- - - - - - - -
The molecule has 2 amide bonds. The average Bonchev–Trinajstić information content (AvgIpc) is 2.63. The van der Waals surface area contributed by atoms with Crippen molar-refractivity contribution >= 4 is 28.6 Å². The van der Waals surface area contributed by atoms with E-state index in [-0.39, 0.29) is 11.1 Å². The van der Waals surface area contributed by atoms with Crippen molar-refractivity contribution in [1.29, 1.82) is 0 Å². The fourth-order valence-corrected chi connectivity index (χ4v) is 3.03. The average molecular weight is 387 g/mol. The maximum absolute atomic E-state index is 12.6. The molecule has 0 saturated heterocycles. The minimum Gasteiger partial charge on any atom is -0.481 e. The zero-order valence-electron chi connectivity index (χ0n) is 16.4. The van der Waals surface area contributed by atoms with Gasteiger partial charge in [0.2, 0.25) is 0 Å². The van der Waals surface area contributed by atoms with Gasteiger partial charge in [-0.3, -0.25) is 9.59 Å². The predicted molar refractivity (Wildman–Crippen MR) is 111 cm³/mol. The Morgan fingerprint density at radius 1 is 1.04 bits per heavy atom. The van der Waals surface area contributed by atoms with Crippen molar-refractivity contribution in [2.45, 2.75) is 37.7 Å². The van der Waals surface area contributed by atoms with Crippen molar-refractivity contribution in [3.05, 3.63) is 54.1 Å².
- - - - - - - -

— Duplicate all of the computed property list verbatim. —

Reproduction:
The molecule has 2 amide bonds. The average Bonchev–Trinajstić information content (AvgIpc) is 2.63. The van der Waals surface area contributed by atoms with Crippen molar-refractivity contribution >= 4 is 28.6 Å². The van der Waals surface area contributed by atoms with E-state index in [-0.39, 0.29) is 11.1 Å². The van der Waals surface area contributed by atoms with Crippen molar-refractivity contribution in [1.29, 1.82) is 0 Å². The fourth-order valence-corrected chi connectivity index (χ4v) is 3.03. The average molecular weight is 387 g/mol. The maximum absolute atomic E-state index is 12.6. The molecule has 0 saturated heterocycles. The minimum Gasteiger partial charge on any atom is -0.481 e. The zero-order valence-electron chi connectivity index (χ0n) is 16.4. The van der Waals surface area contributed by atoms with Gasteiger partial charge in [0.2, 0.25) is 0 Å². The van der Waals surface area contributed by atoms with Gasteiger partial charge in [-0.3, -0.25) is 9.59 Å². The predicted molar refractivity (Wildman–Crippen MR) is 111 cm³/mol. The Morgan fingerprint density at radius 1 is 1.04 bits per heavy atom. The van der Waals surface area contributed by atoms with Crippen molar-refractivity contribution in [2.45, 2.75) is 37.7 Å². The van der Waals surface area contributed by atoms with Crippen molar-refractivity contribution in [3.05, 3.63) is 54.1 Å².